Sony Dash and general device lock-in

It is so tremendously frustrating when a company releases a device which is locked down and then discontinues it without allowing modifications.

I have a Sony Dash. It is a really slick piece of hardware with a capacitive touch screen and accelerometer. It is also based off of the Chumby OS. I was hoping that I could add the ability to pull media from a server I have downstairs… But nooo.

I’m beginning to think that a law which makes hardware lockdown illegal would be in alignment with the goals of copyright and patents. Namely, “To promote the Progress of Science and useful Arts, by securing for limited Times to Authors and Inventors the exclusive Right to their respective Writings and Discoveries;” . Emphasis on promoting the progress of science.

There are some downsides, such as the cases where a company sells the hardware at a loss in order to recoup with the sales of content. However, I wonder whether the benefit to the economy through the ability of anyone to use hardware in unusual ways would outweigh the loss of that particular business model.

As I understand it, the goal of patents and copyright is to protect innovators and encourage them to create new things which benefit society as a whole. Not to establish ownership of an idea as an element of property rights. As such, when hardware is locked down with the pure goal of keeping competitors out, it is detrimental to our economy as a whole. This is underscored when the company in question is not harmed monetarily when the hardware is used for other purposes.

I’d be curious to know whether there is any case law or statute which establishes the right of an individual to use something which he/she has purchased in whatever way he/she wants, as long as the use does not violate other statutes. I wonder whether such a precedent/statute could be extended to encompass the actions of a company to infringe on the previously stated ‘right’.

I’m not saying that a company must go out of its way to make it possible to modify a device. That would be a positive ‘right’ and damaging. Rather, it would be illegal to put in place protections whose entire goal is to keep modification from happening. For example, on the Sony Dash, there is a check which makes it impossible to load a modified firmware without having it signed by Sony’s private key.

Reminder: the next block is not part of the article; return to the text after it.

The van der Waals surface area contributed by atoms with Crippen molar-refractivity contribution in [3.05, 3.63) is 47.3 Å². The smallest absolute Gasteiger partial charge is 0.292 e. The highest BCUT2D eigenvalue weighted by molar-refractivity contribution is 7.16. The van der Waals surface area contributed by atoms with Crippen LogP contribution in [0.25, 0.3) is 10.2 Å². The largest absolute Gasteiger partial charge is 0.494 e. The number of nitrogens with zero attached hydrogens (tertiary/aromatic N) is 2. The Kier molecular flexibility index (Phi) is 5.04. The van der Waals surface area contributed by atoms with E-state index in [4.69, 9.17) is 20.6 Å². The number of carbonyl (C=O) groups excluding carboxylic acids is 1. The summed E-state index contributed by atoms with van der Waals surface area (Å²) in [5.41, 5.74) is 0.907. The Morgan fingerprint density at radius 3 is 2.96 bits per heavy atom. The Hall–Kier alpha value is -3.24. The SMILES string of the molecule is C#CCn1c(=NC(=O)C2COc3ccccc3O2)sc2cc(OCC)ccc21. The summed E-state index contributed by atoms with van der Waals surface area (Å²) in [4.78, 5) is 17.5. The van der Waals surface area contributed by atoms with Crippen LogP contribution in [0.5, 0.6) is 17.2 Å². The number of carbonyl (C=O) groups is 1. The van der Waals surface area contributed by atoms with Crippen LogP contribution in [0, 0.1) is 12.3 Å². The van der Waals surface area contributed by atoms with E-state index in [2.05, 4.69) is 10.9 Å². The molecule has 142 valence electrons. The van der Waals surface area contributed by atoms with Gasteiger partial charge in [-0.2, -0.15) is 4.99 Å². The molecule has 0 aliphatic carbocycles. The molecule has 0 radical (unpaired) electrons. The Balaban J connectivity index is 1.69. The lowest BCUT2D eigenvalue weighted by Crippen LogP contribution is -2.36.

There are cases where such system level protection could be justified, for example with secure systems where software modification would be considered a breach. However, in all such cases, it should be possible for the owner to modify the software. If the owner wanted to lock down the system, it would be permissible.

One wrinkle might be single use systems where the ability to modify might put others in danger. For example, if the computers in a vehicle were modifiable, it could potentially allow someone malicious to endanger the operator of the vehicle. However, this is impacted by the fact that there are other parts of the vehicle which could also be modified to cause damage, so the potential is not really changed by the presence of another attack vector. Especially if the system requires physical access to modify.

Another element might be the case of an owner modifying his/her vehicle’s computers and causing danger to others on the road. Similarly to the above case, a poorly installed tire or other vehicular modification would cause the same effect.

However, in the above cases there are fascinating opportunities for smart people to modify their vehicles and do things which could found new industries. What would the positive economic impact be if every individual could come up with an idea, purchase the hardware and then modify it to make that a reality. Entirely new industries would appear. Devices which would have been individual failures might become successes. The Sony Dash was a failure. If there were an easy way to put a distribution of Android on it, would that have been different?

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